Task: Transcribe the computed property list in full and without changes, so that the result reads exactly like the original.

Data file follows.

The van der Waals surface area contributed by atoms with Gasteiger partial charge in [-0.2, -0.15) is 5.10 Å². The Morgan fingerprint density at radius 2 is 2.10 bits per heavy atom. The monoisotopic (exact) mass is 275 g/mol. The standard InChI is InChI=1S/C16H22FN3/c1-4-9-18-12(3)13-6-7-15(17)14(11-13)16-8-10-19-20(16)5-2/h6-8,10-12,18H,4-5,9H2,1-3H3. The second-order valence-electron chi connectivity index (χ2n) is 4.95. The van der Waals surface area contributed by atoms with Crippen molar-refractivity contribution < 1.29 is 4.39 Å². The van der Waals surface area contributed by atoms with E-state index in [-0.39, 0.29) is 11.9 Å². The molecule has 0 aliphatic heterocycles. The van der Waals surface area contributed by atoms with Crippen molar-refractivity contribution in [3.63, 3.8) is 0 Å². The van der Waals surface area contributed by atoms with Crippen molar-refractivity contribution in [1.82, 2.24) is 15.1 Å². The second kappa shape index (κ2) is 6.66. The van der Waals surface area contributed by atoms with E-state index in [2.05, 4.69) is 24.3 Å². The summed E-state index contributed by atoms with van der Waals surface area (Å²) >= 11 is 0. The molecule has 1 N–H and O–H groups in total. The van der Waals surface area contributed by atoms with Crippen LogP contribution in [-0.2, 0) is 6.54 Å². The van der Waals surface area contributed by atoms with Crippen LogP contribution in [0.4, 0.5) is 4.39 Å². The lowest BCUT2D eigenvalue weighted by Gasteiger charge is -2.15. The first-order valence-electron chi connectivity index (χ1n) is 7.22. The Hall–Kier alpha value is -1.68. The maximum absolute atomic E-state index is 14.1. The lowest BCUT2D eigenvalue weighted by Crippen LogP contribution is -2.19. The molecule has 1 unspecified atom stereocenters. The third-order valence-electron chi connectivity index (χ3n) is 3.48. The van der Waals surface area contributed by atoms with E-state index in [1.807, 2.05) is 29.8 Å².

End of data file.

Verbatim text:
The van der Waals surface area contributed by atoms with Gasteiger partial charge in [-0.2, -0.15) is 5.10 Å². The Morgan fingerprint density at radius 2 is 2.10 bits per heavy atom. The monoisotopic (exact) mass is 275 g/mol. The standard InChI is InChI=1S/C16H22FN3/c1-4-9-18-12(3)13-6-7-15(17)14(11-13)16-8-10-19-20(16)5-2/h6-8,10-12,18H,4-5,9H2,1-3H3. The second-order valence-electron chi connectivity index (χ2n) is 4.95. The van der Waals surface area contributed by atoms with Crippen molar-refractivity contribution < 1.29 is 4.39 Å². The van der Waals surface area contributed by atoms with E-state index in [-0.39, 0.29) is 11.9 Å². The molecule has 0 aliphatic heterocycles. The van der Waals surface area contributed by atoms with Crippen molar-refractivity contribution in [3.63, 3.8) is 0 Å². The van der Waals surface area contributed by atoms with Crippen molar-refractivity contribution in [1.82, 2.24) is 15.1 Å². The second kappa shape index (κ2) is 6.66. The van der Waals surface area contributed by atoms with E-state index in [2.05, 4.69) is 24.3 Å². The summed E-state index contributed by atoms with van der Waals surface area (Å²) >= 11 is 0. The molecule has 1 N–H and O–H groups in total. The van der Waals surface area contributed by atoms with Crippen LogP contribution in [-0.2, 0) is 6.54 Å². The van der Waals surface area contributed by atoms with Crippen LogP contribution in [0.4, 0.5) is 4.39 Å². The lowest BCUT2D eigenvalue weighted by Gasteiger charge is -2.15. The first-order valence-electron chi connectivity index (χ1n) is 7.22. The Hall–Kier alpha value is -1.68. The maximum absolute atomic E-state index is 14.1. The lowest BCUT2D eigenvalue weighted by Crippen LogP contribution is -2.19. The molecule has 1 unspecified atom stereocenters. The third-order valence-electron chi connectivity index (χ3n) is 3.48. The van der Waals surface area contributed by atoms with E-state index in [1.807, 2.05) is 29.8 Å².